A glass of champagne, at interval, was just the thing to settle in for Ravel's brief, but intensely moving and uplifting Hebraic melodies; the first, Kaddish, based on a Jewish prayer & the second, from Yiddish, The Eternal Enigma. The genius of these was in Tognetti's string arrangements, adapted from vocal ones. Both, in their eloquent brevity, proved a simple, but heart bowl of soup can be as satisfying, if not moreso, than an overwrought, elaborate main course.

Bartok, of course, almost requires some kind of warmup & sharpening of the intellect. His rather modern Divertimento for Strings was conceived and written in 1939. My impression is Bartok diverted his attention from impending horrors by losing himself in his music. This seems to be borne out in Bartok's own comments and numerous commentaries. Certainly there is pervasive darkness and foreboding, underscored by BB's trademark rhythmic insistence, carried & communicated powerfully by Australia's national orchestra.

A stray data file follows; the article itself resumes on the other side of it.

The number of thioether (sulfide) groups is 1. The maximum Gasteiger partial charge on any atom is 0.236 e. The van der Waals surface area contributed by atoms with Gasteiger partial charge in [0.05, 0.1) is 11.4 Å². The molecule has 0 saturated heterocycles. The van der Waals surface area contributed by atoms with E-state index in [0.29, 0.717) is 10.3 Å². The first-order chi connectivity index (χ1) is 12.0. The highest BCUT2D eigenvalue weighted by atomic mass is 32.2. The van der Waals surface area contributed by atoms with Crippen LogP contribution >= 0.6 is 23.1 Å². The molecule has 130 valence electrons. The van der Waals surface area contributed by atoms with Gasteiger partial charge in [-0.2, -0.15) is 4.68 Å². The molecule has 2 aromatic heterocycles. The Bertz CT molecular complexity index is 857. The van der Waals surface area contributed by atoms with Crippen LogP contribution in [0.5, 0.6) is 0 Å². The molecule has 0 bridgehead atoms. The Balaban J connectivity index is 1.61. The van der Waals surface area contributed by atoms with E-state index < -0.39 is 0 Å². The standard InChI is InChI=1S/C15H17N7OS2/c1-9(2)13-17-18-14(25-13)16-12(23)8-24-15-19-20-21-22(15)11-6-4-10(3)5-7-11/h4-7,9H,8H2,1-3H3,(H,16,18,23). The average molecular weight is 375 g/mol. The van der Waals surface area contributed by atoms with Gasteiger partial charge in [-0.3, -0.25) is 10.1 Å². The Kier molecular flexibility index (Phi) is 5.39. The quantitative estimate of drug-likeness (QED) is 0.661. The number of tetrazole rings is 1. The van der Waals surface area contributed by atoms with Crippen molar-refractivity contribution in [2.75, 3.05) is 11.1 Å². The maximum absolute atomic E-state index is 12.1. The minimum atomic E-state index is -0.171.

A lusty, vivacious, delicious evening of impassioned playing, from one of the planet's better ensembles.

Steven Isserlis and the Australian Chamber Orchestra

CPE Bach Cello Concerto W172 in A major
Bargiel Octet in C minor Op.15a
Ravel Two Hebrew Melodies
Bartók Divertimento for Strings

Llewellyn Hall, Canberra Sat 2 August 8pm | Bookings 1800 444 444
The Arts Centre, Hamer Hall, Melbourne Sun 3 August 2.30pm | Bookings 1300 136 166
The Arts Centre, Hamer Hall, Melbourne Mon 4 August 8pm | Bookings 1300 136 166
Adelaide Town Hall Tue 5 August 8pm | Bookings 1800 444 444
City Recital Hall Angel Place, Sydney Sat 9 August 8pm | Bookings 02 8256 2222
Sydney Opera House Concert Hall Sun 10 August 2.30pm | Bookings 02 9250 7777
QPAC Concert Hall, Brisbane Mon 11 August 8pm | Bookings 136 246
City Recital Hall Angel Place, Sydney Tue 12 August 8pm | Bookings 02 8256 2222
City Recital Hall Angel Place, Sydney Wed 13 August 7pm | Bookings 02 8256 2222